As 2013 closed, multiple announcements appeared regarding the expanded use of natural gas as a vehicle fuel. Colorado state and local governments, a convenience-store chain in Kansas, and the Clinton County Solid Waste Authority in Pennsylvania all recently announced plans to expand the use and accessibility of natural gas for cars and trucks. These were the latest in an ongoing string of announcements regarding a shift away from diesel and to natural gas. Here are three suggestions how investors might profit from this trend.
Bigger, better natural gas engines
Westport Innovations (NASDAQ:WPRT) designs and builds a variety of natural gas burning engines. These range from Volvo cars to Peterbuilt heavy trucks to railroad locomotives and more. Based in Canada, Westport sells engines across North America, Europe, and China.
Right now, Westport sells engines in two joint ventures: one with Cummins of the United States, the other with Weichai of China. These two ventures produce profits for Westport. A good thing, too, since the other segments of Westport's business don't. Overall, while revenue continues climbing, Westport continues reporting losses.
The two big stories for Westport are its sales of heavy-duty truck engines, those designed for interstate travel, and China. Practically every heavy-truck manufacturer offers Westport or Cummins-Westport engines for all sizes of trucks. Engine sales from its Cummins joint venture consistently grow, with 2013 sales on track for a 25% gain over 2012.
Growing even faster are engine sales in China. Sales exploded, rising from 22,000 engines in 2012 to more than 30,000 in the first nine months of 2013. More importantly, natural gas fueling stations have grown at a compound annual growth rate of 40%. This infrastructure build-out should facilitate continued rapid sales growth.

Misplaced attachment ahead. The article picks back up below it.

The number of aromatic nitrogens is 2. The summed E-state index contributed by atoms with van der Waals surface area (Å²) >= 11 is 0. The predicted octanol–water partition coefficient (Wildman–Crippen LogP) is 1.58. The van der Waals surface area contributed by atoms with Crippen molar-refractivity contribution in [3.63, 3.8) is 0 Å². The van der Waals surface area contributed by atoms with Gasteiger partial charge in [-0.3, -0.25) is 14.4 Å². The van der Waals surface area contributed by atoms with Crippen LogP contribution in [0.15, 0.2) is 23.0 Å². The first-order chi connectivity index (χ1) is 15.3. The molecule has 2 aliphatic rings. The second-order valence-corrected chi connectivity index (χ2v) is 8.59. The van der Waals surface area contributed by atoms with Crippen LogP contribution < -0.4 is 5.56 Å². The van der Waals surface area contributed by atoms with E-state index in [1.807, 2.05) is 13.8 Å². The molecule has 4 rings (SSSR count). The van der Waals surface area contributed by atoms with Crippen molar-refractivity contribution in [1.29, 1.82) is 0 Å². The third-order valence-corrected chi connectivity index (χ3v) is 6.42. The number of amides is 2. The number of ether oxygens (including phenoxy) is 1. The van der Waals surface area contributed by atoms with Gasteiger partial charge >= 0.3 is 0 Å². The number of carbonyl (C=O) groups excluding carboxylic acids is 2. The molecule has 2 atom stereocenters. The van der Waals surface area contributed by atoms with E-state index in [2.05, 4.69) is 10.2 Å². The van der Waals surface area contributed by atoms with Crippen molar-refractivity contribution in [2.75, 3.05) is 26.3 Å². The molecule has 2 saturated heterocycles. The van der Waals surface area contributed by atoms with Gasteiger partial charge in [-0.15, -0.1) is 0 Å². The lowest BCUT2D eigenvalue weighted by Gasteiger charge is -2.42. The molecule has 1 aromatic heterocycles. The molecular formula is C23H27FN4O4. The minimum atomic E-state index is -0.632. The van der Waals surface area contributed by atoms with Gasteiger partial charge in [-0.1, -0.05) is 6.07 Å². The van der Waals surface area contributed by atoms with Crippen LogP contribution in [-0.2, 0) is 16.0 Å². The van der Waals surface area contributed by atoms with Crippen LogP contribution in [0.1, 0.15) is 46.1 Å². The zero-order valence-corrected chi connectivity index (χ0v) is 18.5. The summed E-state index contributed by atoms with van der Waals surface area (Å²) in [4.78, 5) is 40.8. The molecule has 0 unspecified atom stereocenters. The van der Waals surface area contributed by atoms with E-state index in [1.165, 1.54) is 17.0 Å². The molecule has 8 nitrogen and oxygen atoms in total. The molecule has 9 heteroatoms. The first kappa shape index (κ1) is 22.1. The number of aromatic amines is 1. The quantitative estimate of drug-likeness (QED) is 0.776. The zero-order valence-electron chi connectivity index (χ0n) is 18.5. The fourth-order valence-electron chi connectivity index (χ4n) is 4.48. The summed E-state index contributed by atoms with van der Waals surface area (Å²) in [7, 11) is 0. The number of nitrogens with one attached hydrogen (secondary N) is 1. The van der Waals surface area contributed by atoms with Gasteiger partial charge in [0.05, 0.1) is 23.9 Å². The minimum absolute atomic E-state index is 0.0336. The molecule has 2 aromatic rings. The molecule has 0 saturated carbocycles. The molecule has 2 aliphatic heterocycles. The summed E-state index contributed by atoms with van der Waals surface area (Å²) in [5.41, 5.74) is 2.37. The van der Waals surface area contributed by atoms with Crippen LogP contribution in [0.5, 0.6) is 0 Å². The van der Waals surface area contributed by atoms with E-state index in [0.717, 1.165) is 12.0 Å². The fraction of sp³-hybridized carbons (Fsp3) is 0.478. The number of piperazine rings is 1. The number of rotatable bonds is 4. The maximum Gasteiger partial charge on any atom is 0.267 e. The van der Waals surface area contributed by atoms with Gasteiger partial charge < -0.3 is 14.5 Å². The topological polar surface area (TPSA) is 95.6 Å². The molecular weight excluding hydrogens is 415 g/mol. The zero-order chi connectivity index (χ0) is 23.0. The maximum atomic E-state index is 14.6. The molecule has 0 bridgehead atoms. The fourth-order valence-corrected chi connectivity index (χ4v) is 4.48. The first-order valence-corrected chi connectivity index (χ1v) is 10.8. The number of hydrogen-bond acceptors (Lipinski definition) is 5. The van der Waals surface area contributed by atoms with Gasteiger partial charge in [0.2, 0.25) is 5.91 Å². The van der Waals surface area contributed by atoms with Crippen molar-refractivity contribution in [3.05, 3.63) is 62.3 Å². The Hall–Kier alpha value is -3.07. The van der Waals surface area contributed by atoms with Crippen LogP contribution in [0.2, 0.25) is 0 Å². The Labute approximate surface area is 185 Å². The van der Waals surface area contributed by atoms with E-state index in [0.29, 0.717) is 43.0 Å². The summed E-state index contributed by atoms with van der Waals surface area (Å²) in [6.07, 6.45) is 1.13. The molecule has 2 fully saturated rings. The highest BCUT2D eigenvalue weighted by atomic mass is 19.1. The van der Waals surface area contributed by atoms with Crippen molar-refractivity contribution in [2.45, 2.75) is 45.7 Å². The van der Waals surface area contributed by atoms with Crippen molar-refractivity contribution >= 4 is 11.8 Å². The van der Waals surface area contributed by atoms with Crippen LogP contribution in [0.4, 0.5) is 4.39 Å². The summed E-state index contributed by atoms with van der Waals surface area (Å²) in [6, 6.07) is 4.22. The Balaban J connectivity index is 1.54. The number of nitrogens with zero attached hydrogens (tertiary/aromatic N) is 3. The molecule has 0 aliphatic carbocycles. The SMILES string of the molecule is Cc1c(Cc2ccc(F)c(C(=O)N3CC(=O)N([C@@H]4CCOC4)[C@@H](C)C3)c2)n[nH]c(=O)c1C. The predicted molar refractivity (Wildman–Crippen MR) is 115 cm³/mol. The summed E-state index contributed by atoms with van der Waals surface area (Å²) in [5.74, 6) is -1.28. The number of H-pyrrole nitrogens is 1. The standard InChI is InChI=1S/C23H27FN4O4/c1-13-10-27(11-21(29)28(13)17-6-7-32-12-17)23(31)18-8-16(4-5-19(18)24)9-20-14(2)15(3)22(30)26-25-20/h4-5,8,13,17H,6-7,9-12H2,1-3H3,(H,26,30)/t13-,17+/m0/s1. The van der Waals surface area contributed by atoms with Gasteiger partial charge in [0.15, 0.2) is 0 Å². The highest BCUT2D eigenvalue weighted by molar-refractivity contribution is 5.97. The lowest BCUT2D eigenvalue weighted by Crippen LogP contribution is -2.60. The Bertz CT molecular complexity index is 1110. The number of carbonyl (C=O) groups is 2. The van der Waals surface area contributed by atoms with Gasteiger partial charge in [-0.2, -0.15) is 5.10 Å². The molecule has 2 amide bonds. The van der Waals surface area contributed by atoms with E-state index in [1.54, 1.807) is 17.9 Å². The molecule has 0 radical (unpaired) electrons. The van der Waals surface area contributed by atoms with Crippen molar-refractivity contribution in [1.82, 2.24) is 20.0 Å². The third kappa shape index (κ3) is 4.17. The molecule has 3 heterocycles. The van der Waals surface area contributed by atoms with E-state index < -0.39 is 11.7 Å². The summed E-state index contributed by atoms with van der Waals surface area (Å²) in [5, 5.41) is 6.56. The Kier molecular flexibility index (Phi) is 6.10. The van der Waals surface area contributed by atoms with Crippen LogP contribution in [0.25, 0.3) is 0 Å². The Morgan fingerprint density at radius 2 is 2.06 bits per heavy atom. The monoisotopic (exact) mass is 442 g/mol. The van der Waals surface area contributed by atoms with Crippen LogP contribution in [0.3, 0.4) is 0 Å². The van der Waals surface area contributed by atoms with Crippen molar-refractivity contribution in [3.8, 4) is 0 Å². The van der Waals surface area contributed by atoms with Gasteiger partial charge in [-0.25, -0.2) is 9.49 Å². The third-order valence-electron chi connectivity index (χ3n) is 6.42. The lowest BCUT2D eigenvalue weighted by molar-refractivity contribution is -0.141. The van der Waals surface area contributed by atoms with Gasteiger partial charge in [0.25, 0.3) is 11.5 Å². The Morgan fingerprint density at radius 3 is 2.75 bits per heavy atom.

American fuel for American vehicles
Trying to emulate China's expanding network of natural gas fueling stations, Clean Energy Fuels (NASDAQ:CLNE) operates natural gas fueling stations for fleet vehicles and interstate truckers. At the moment, Clean Energy's biggest market seems to be fleet vehicles, such as refuse trucks. According to the Clean Energy website, a refuse truck can save $15,000 a year by switching from diesel fuel to natural gas. The likes of Republic Services and Waste Management have steadily purchased more natural-gas-burning trucks to reduce fuel expenses.
Clean Energy's last earnings report and investor presentation point out a number of positive trends. Fuel sales, fueling station openings, and new or expanded contracts all point to a bright future. Revenue generally trended upward, but dipped during the most recent quarter. Alas, the company continues to report losses.
The big prize remains the heavy-truck market. Clean Energy estimates the potential market is 25 billion gallons of fuel a year, 10 times that of all refuse trucks combined. The economics for trucks to use natural gas makes sense, at least, according to Frontliner. However, until the "chicken and egg" problem of enough fueling stations to attract truckers to switch fuels is solved, I see Clean Energy struggling in the heavy-truck market.